Sunday, August 22, 2010
10 Favorite Movies: 1980 to 1989
Stock footage, civil defense films, and era-specific music combine in this Cold War documentary. The filmakers get their message across without any modern narration or footage. Their point is that the nuclear standoff between the super powers was an act of insanity and that the preparations made by the civilian population (e.g., backyard bomb shelters, "duck and cover" drills) were absurd and self-delusional.
The simulated nuclear attack at the end makes for a great climax. And the notion purveyed by one civil defense film that one can simply 'clean up the broken glass' and 'wait for instructions from the authorities' after the nearby detonation of an atomic bomb (while completely ignoring the inevitable radioactive fallout) is hilarious.
The sequel to 1984's Ghostbusters is not quite as popular as the original, but I've always liked it more. Peter, Egon, Ray, and Winston take on the vengeful spirit of the evil Carpathian Vigo, who's trapped in a painting at the art museum where Dana Barrett is employed. Once again supernatural forces are picking on Dana, although this time Vigo wants to reincarnate himself through Dana's son.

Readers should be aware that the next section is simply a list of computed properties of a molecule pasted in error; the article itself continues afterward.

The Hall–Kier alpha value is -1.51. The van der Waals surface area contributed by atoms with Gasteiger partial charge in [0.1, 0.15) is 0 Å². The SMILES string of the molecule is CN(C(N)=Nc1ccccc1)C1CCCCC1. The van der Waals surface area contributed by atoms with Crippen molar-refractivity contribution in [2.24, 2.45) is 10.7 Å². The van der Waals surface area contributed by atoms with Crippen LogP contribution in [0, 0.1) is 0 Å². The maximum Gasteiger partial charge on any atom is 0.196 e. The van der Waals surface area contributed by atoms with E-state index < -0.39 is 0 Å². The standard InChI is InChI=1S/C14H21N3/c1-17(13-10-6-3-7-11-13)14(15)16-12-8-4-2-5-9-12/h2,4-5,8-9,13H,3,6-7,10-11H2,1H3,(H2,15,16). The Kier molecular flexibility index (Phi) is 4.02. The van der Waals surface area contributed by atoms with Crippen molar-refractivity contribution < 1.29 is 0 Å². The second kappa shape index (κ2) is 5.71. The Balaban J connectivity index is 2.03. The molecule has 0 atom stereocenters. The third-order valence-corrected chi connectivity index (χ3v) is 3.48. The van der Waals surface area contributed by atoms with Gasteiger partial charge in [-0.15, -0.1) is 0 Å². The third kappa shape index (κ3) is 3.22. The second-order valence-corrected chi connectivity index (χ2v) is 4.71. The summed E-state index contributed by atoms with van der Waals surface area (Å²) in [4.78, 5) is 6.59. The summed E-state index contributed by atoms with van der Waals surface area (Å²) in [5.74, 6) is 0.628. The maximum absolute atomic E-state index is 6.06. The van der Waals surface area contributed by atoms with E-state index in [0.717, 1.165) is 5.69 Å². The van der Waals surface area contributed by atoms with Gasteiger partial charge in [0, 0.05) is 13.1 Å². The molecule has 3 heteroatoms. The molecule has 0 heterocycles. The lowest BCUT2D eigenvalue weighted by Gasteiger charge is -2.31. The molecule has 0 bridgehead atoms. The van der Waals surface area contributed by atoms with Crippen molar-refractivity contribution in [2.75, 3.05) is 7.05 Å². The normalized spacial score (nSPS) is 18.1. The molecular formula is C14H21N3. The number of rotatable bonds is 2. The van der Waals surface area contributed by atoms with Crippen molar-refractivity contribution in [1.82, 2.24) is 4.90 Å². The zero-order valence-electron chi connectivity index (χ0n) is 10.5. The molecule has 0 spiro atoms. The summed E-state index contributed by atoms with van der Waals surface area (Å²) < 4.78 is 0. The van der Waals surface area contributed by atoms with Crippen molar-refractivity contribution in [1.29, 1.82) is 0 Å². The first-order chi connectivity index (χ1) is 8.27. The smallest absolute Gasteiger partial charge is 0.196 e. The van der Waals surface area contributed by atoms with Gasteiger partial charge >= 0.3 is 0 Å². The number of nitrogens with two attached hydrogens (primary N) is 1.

Since Vigo is linked with a pink ectopasmic slime that reacts to human emotions, the Ghostbusters weaken Vigo by invoking positive emotions in their fellow New Yorkers. This is done by hosing the interior of the Statue of Liberty with positively-charged slime and parading her through the streets of Manhattan.
Once again Indiana Jones is in a race against the Nazis in the search for a legendary artifact; i.e, the Holy Grail. It seems that the Grail can grant eternal life; a power that Hitler wants for himself. This time Indy's estranged father, Henry, an expert in the Grail legend, is along for the ride.
Indy and Henry fight Nazi thugs inside and on top of a tank rolling inexorably towards the edge of a canyon. The scene is reminiscent of the truck chase in the first Indiana Jones movie.
When an experiment in miniaturization is interrupted by an armed attack from overly-aggressive competitors, a minaturized submarine and its pilot end up unexpectedly injected into a hypochondriac. After the pilot establishes contact with his unwitting host, the two must work together to get the submarine out of the host's body and returned to its proper size before the ship's oxygen supply runs out. However, they must do this while avoiding those who want the miniaturization technology for nefarious purposes.